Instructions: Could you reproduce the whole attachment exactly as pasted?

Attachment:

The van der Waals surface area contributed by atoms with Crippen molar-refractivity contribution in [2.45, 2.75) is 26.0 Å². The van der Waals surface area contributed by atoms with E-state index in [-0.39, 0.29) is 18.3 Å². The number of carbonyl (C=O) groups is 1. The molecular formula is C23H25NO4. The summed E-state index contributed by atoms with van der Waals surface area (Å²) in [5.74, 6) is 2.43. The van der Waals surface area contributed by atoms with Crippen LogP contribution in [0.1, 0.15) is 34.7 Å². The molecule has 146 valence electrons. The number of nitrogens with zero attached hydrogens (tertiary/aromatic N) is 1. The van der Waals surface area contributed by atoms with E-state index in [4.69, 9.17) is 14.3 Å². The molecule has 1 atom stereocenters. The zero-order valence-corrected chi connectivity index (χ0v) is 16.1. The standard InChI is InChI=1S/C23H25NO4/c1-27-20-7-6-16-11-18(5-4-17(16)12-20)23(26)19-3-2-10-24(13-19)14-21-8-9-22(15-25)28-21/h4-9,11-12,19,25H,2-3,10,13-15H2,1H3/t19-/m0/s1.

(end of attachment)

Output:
The van der Waals surface area contributed by atoms with Crippen molar-refractivity contribution in [2.45, 2.75) is 26.0 Å². The van der Waals surface area contributed by atoms with E-state index in [-0.39, 0.29) is 18.3 Å². The number of carbonyl (C=O) groups is 1. The molecular formula is C23H25NO4. The summed E-state index contributed by atoms with van der Waals surface area (Å²) in [5.74, 6) is 2.43. The van der Waals surface area contributed by atoms with Crippen LogP contribution in [0.1, 0.15) is 34.7 Å². The molecule has 146 valence electrons. The number of nitrogens with zero attached hydrogens (tertiary/aromatic N) is 1. The van der Waals surface area contributed by atoms with E-state index in [4.69, 9.17) is 14.3 Å². The molecule has 1 atom stereocenters. The zero-order valence-corrected chi connectivity index (χ0v) is 16.1. The standard InChI is InChI=1S/C23H25NO4/c1-27-20-7-6-16-11-18(5-4-17(16)12-20)23(26)19-3-2-10-24(13-19)14-21-8-9-22(15-25)28-21/h4-9,11-12,19,25H,2-3,10,13-15H2,1H3/t19-/m0/s1.